Jamilah Lemieux is a writer and editor based in Brooklyn.

From left, Aldis Hodge as MC Ren, Neil Brown Jr. as DJ Yella, Jason Mitchell as Eazy-E, O’Shea Jackson Jr. as Ice Cube and Corey Hawkins as Dr. Dre, in the film, “Straight Outta Compton.” (Universal)

I wasn’t surprised that Dr. Dre’s infamous 1991 attack on journalist Dee Barnes wouldn’t be seen or acknowledged in “Straight Outta Compton.” That a film produced by Dr. Dre and Ice Cube, the most successful members of N.W.A., wouldn’t address the former’s infamous violence against women — not just Barnes, but also rapper Tarrie B. and singer/former girlfriend Michel’le — isn’t as shocking as it is unfortunate. The attack on Barnes made huge news at the time; including it in the film would indicate a level of contrition that portraying Dre as the group’s good guy (as newbie Corey Hawkins does beautifully) would not.

However, the issue with N.W.A. and sexism is so much deeper than Dre’s physical violence against those three women, by far. As a longtime listener of hip-hop, I’d go so far as to say that the group’s most lasting legacy — greater than “F*** the Police,” greater than Dre’s expansive catalogue as a producer and Ice Cube’s reinvention as a family film dad — is how the group contributed to hip-hop’s long-standing tradition of seeing black women as little more than “bitches” and “hoes.”

For this reason, bringing myself to see this movie wasn’t an easy task. The idea that a group that was so absolutely harsh on black women (and spoke proudly of nihilistic violence against other black men) would be reimagined as some sort of American heroes or champions of blackness is disheartening, although very much consistent with the role rap music has played in popular culture for nearly half of it’s existence.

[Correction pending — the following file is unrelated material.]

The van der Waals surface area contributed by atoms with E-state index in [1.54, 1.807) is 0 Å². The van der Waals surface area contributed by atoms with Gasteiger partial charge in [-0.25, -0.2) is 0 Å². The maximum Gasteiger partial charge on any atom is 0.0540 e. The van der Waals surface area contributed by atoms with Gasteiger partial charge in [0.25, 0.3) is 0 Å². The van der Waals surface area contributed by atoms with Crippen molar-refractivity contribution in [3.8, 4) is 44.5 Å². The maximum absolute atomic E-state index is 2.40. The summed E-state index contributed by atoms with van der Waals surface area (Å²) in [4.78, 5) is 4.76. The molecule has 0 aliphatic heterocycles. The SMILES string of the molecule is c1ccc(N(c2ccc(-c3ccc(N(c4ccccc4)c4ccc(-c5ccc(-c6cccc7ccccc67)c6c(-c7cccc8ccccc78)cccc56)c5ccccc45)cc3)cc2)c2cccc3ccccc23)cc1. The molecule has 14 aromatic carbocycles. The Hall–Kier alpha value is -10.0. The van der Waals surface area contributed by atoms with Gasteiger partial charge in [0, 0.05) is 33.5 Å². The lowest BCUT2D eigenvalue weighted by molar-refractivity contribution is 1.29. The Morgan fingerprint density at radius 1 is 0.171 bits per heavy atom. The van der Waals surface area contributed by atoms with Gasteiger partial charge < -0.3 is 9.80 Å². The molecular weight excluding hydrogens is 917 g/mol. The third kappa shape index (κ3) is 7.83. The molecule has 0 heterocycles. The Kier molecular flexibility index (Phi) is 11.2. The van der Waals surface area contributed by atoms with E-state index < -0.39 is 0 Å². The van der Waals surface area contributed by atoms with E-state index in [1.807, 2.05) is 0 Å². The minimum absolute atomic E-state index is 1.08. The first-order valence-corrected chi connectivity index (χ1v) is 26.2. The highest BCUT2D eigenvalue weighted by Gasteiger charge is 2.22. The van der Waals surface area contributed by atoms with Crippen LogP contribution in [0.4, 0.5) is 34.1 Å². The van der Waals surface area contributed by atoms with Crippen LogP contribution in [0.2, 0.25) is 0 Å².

The commercial for “Straight Outta Compton,” which curiously chooses a black cop as the face of the police brutality faced by members of the legendary rap group (though the actual movie would depict far more intense violence at the hands of white officers), even managed to find placement during the first Republican presidential debate — ironically airing just after the evening’s only question about the Black Lives Matter movement.

The reviews, penned almost exclusively for large publications by white male writers, are glowing. Complex ‘s Cameron Wolf referred to the film as“almost perfect,” short of a historically inaccurate baseball cap choice; another hailed it as “rewarding for viewers of any background. Except, perhaps, police.” At Vulture, David Edelstein makes an awkward reference to August Wilson’s play “Ma Rainey’s Black Bottom” — he might as well have said, “I know black art, like, really” — and calls it “intensely human and personal in its characterizations and attention to detail,” yet doesn’t mention the many women who somehow just didn’t make it to the story in any meaningful way (J.J. Fad, YoYo, for example.) Variety film critic Scott Foundas hasn’t a word to spare on the group’s misogyny. Wasn’t every writer expected to at least give the, “I know they’re sexist, but” caveat here? At least veteran Rolling Stone writer Peter Travers notes that the film would be better if it didn’t “sidestep the band’s misogyny, gay-bashing and malicious infighting,” but finds the final product to be “an amazement, an electrifying piece of hip-hop history that speaks urgently to right now.”